I watched 9 movies last week. That brings the total this year to 300 (plus 58 rewatches).
- Something in the Dirt is a strange, hallucinatory, paranoid, sci-fi/horror buddy comedy that reads almost like a deconstruction, if not parody, of Benson and Moorhead’s other movies, not least because they play the central (and to a large extent only) characters.
- Mazes and Monsters isn’t great. It is occasionally very bad—and certainly dated, with its weird stand-in for early Dungeons & Dragons and prominently featured Twin Towers. But it’s also occasionally not terrible, much less embarrassingly bad. This wasn’t anything like a star-making role for a young Tom Hanks, in only his second onscreen performance, but there is a natural likability to him here that helps ground a not always very believable character trapped in a generally dumb plot.
- Two Friends is a touching coming-of-age story, rich with detail, even if I’m not entirely sure the backwards-narrative structure adds a lot.
- Harold Lloyd often gets mentioned in the same breath as Charlie Chaplin and Buster Keaton, though it’s maybe telling that he’s almost always mentioned third. There are certainly some funny slapstick moments in The Freshman, but the movie feels dated in ways that not all silent movies do.
- Brian’s Song is certainly often schmaltzy like the TV movie that it was, but it’s nonetheless a touching story of friendship, helped enormously by a very strong cast.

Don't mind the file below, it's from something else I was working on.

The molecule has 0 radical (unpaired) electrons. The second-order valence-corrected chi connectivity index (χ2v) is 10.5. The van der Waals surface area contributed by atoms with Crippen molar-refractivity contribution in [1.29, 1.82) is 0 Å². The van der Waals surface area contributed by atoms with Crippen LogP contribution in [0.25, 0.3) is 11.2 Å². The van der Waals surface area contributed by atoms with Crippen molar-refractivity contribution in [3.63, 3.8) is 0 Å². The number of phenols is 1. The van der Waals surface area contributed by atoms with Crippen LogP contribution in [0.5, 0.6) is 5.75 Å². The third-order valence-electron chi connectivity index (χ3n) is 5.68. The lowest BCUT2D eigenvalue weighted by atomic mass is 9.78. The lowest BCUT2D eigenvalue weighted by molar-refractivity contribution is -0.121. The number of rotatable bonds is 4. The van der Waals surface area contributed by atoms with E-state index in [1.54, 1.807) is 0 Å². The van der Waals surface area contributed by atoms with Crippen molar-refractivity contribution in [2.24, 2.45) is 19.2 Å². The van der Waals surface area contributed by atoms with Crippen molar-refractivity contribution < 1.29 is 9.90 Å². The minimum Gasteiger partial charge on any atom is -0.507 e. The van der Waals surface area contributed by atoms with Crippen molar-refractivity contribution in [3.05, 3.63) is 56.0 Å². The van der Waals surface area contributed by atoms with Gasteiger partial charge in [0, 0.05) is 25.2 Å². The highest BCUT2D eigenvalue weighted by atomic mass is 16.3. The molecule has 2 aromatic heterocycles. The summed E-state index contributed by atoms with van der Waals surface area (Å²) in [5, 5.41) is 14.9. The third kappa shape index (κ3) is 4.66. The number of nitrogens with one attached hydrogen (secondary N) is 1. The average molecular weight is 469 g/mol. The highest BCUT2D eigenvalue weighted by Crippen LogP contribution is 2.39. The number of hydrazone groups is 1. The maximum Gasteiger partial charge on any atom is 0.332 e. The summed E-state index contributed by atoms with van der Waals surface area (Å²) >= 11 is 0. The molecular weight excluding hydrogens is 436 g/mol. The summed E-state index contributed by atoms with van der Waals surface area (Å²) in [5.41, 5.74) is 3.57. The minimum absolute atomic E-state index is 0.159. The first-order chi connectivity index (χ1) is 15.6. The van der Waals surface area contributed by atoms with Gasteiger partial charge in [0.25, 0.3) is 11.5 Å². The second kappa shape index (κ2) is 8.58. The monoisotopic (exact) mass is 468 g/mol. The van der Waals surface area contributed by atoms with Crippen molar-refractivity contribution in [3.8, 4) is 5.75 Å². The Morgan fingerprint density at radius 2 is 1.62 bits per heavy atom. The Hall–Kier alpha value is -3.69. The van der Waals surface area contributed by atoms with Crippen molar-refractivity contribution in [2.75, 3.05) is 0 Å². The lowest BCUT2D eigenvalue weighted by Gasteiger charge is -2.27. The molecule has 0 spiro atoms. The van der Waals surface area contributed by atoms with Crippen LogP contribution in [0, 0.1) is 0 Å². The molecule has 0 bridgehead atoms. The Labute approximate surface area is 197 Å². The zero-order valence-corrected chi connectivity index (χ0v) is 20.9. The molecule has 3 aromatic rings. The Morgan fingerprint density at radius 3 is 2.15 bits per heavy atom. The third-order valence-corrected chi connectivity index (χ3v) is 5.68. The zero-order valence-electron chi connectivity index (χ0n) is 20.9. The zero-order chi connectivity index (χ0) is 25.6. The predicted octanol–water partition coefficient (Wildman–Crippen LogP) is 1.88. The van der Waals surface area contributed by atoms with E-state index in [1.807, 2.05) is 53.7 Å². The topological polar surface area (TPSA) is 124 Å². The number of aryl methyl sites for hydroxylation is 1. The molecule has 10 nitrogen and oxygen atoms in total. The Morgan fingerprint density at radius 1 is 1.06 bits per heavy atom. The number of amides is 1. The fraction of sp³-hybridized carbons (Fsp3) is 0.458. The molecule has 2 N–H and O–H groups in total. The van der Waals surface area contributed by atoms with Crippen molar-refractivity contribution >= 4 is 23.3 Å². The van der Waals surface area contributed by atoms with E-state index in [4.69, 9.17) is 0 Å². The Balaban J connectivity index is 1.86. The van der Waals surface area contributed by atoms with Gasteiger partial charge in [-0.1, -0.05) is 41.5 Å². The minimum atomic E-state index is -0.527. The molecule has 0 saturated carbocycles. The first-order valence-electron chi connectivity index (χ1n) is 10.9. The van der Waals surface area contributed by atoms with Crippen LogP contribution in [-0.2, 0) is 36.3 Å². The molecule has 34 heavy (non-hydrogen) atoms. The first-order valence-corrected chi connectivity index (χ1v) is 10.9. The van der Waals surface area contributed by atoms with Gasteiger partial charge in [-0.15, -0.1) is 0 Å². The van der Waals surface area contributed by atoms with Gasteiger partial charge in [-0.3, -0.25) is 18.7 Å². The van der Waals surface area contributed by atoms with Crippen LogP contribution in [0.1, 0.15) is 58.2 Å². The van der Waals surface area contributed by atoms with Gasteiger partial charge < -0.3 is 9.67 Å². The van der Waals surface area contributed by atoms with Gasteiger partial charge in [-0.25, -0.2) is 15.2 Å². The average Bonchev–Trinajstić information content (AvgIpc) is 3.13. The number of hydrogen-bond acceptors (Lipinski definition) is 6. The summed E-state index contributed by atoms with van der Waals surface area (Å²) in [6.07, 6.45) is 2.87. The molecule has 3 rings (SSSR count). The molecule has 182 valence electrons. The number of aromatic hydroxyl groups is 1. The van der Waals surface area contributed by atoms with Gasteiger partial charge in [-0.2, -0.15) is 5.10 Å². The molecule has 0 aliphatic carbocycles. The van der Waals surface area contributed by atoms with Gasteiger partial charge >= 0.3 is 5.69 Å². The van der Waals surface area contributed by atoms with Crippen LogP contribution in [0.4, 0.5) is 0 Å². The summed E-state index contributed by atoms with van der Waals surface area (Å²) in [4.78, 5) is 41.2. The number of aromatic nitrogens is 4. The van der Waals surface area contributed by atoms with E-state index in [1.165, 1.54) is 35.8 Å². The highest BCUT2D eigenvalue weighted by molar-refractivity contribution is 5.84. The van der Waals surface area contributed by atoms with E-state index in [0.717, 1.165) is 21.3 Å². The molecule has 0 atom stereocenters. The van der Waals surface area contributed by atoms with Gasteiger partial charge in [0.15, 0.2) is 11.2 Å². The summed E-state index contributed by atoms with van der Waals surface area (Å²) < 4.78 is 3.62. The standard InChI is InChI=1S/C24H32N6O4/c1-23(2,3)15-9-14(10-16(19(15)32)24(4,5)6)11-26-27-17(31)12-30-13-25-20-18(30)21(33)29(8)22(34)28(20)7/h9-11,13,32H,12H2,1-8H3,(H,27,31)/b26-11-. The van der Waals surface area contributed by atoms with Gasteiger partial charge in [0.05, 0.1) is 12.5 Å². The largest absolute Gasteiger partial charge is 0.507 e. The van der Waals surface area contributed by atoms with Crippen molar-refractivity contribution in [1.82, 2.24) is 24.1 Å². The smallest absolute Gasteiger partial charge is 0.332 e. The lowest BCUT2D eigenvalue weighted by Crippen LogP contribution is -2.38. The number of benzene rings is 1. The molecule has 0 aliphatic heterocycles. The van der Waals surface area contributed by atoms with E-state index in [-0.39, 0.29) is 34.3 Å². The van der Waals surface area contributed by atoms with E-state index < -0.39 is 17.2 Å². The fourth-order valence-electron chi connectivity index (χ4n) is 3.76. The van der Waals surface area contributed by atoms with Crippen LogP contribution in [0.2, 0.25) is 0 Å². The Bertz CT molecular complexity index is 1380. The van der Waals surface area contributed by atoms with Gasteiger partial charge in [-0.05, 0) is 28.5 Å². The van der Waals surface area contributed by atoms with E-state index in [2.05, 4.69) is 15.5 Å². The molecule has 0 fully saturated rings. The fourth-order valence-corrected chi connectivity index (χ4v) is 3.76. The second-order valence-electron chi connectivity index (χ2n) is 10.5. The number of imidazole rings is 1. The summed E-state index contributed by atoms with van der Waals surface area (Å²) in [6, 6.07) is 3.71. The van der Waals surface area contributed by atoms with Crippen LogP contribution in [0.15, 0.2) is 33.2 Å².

- There isn’t a lot to Don’t Be Afraid of the Dark, and the limitations of both its budget and plot can’t help but show through, but there are enough haunted chills to understand how this TV movie became so well regarded.
- There are some good moments in The Wiz, particularly in Jackson’s performance and some occasionally clever set design, but it falls flat a lot more often than not.
- I’m not sure the handheld, fake cinéma vérité approach it often seems to be going for works for Snitch—and its surface-level indictment of drug enforcement can’t help but pale in comparison to something like The Wire, which I’ve been re-watching lately—but the movie offers good performances from both Dwayne Johnson and Jon Bernthal.
- Sometimes a television movie is elevated above its source and production values. And sometimes you just end up with Haunts of the Very Rich. Although it does at least have a good cast. It’s a bit like a first-draft Twilight Zone episode. Even if you didn’t know its surprise twist going in, you’d likely guess a couple minutes in and be disappointed by the way the movie fails to resolve it.